When is the best time to plant canna lilies?

Set out canna rhizomes in spring after the last frost and when the soil temperature has warmed to at least 60 degrees Fahrenheit. Alternatively, start them indoors by potting them in damp soil 4 to 6 weeks before the last frost and placing the pot on a sunny windowsill.

Where can canna lilies grow?

Choose a location in full sun but protected from wind, with fertile, well-draining soil that has a slightly acidic pH of about or just under 6.5. Although native cannas often grow in shade, they have smaller blooms than modern hybrids do, and ginormous hybrids need as much light as they can get.

How do you plant canna lilies?

Break up large clumps of rhizomes into sections, each of which has at least three to five eyes (red buds).

  1. Dig a planting hole 4 inches deep.
  2. Place a rhizome in the hole, with its eyes facing upward, and cover it with 2 inches of soil.
  3. Space dwarf cannas 1 foot apart and larger ones 1½ to 2 feet apart.

Can you grow canna lilies in containers?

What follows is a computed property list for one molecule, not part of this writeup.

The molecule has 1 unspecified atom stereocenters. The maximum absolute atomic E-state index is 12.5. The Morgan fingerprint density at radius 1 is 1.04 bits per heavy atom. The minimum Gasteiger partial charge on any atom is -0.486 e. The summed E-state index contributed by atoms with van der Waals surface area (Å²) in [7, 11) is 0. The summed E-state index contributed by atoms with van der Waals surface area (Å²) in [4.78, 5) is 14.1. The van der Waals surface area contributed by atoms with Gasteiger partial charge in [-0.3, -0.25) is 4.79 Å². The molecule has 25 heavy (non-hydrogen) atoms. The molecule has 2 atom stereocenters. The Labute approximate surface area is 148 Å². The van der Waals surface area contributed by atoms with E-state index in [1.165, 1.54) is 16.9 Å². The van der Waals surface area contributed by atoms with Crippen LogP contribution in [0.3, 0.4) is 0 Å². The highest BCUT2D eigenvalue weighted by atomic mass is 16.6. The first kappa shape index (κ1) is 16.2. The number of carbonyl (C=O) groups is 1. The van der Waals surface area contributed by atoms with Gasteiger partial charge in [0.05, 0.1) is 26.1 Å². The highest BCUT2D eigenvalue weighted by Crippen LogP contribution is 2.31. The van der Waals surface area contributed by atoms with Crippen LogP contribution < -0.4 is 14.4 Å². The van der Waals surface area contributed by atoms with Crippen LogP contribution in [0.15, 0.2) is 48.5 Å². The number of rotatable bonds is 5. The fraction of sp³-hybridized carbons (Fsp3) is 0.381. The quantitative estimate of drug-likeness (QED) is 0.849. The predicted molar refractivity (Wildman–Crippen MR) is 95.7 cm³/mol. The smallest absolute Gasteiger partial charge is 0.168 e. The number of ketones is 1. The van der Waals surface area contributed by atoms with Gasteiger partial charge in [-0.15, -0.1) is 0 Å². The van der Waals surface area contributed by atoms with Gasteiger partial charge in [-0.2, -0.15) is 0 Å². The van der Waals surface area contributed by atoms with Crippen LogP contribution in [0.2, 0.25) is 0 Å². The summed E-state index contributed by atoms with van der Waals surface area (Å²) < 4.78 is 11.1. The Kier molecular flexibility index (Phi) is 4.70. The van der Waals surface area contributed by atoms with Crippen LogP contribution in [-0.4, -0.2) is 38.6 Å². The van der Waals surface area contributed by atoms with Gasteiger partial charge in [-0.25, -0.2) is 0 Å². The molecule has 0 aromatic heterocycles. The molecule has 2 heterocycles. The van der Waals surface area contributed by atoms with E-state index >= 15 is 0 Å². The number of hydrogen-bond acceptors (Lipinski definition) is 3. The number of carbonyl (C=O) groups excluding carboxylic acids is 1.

When growing canna lily in pots, choose dwarf varieties, which can flower within 2 months after planting and aren’t likely to outgrow their containers. (Larger cannas often require 3 months from planting to bloom.) Place the dwarf rhizomes in 5-gallon pots (12 inches in diameter) that are filled with standard potting mix.

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Watering Canna Lilies

As was previously mentioned, cannas require quite a bit of water once they have begun to grow. About 1 to 2 inches of rainwater per week provided either by Mother Nature or irrigation is recommended. You may also want to mulch them after the soil has heated up to help it retain its moisture. Cannas raised in containers may need to be watered twice a day during the peak of summer to provide them with adequate moisture.